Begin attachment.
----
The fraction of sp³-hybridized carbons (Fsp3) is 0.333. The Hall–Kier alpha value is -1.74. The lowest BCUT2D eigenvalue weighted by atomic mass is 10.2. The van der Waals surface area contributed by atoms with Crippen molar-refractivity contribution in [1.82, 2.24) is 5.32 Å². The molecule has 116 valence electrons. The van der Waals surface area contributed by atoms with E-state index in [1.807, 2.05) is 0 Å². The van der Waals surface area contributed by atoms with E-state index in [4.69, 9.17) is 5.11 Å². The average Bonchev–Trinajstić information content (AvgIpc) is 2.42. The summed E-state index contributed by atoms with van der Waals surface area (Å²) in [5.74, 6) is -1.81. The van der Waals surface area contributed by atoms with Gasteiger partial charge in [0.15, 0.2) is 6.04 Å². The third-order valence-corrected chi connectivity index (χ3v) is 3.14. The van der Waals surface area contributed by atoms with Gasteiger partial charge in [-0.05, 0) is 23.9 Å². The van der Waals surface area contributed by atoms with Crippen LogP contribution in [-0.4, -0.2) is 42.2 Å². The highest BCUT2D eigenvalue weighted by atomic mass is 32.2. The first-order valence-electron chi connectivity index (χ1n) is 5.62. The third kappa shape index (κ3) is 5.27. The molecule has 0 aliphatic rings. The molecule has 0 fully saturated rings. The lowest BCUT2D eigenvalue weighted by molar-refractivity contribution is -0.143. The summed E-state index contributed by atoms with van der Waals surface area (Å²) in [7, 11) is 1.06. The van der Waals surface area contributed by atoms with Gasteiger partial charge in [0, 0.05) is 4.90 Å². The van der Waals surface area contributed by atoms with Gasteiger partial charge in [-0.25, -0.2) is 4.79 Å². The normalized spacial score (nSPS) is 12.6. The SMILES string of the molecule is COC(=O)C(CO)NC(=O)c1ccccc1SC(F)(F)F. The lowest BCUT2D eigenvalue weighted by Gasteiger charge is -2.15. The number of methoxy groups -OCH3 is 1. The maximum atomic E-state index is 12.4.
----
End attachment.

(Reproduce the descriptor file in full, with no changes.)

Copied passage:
The fraction of sp³-hybridized carbons (Fsp3) is 0.333. The Hall–Kier alpha value is -1.74. The lowest BCUT2D eigenvalue weighted by atomic mass is 10.2. The van der Waals surface area contributed by atoms with Crippen molar-refractivity contribution in [1.82, 2.24) is 5.32 Å². The molecule has 116 valence electrons. The van der Waals surface area contributed by atoms with E-state index in [1.807, 2.05) is 0 Å². The van der Waals surface area contributed by atoms with E-state index in [4.69, 9.17) is 5.11 Å². The average Bonchev–Trinajstić information content (AvgIpc) is 2.42. The summed E-state index contributed by atoms with van der Waals surface area (Å²) in [5.74, 6) is -1.81. The van der Waals surface area contributed by atoms with Gasteiger partial charge in [0.15, 0.2) is 6.04 Å². The third-order valence-corrected chi connectivity index (χ3v) is 3.14. The van der Waals surface area contributed by atoms with Gasteiger partial charge in [-0.05, 0) is 23.9 Å². The van der Waals surface area contributed by atoms with Crippen LogP contribution in [-0.4, -0.2) is 42.2 Å². The highest BCUT2D eigenvalue weighted by atomic mass is 32.2. The first-order valence-electron chi connectivity index (χ1n) is 5.62. The third kappa shape index (κ3) is 5.27. The molecule has 0 aliphatic rings. The molecule has 0 fully saturated rings. The lowest BCUT2D eigenvalue weighted by molar-refractivity contribution is -0.143. The summed E-state index contributed by atoms with van der Waals surface area (Å²) in [7, 11) is 1.06. The van der Waals surface area contributed by atoms with Gasteiger partial charge in [0, 0.05) is 4.90 Å². The van der Waals surface area contributed by atoms with Gasteiger partial charge in [-0.25, -0.2) is 4.79 Å². The normalized spacial score (nSPS) is 12.6. The SMILES string of the molecule is COC(=O)C(CO)NC(=O)c1ccccc1SC(F)(F)F. The lowest BCUT2D eigenvalue weighted by Gasteiger charge is -2.15. The number of methoxy groups -OCH3 is 1. The maximum atomic E-state index is 12.4.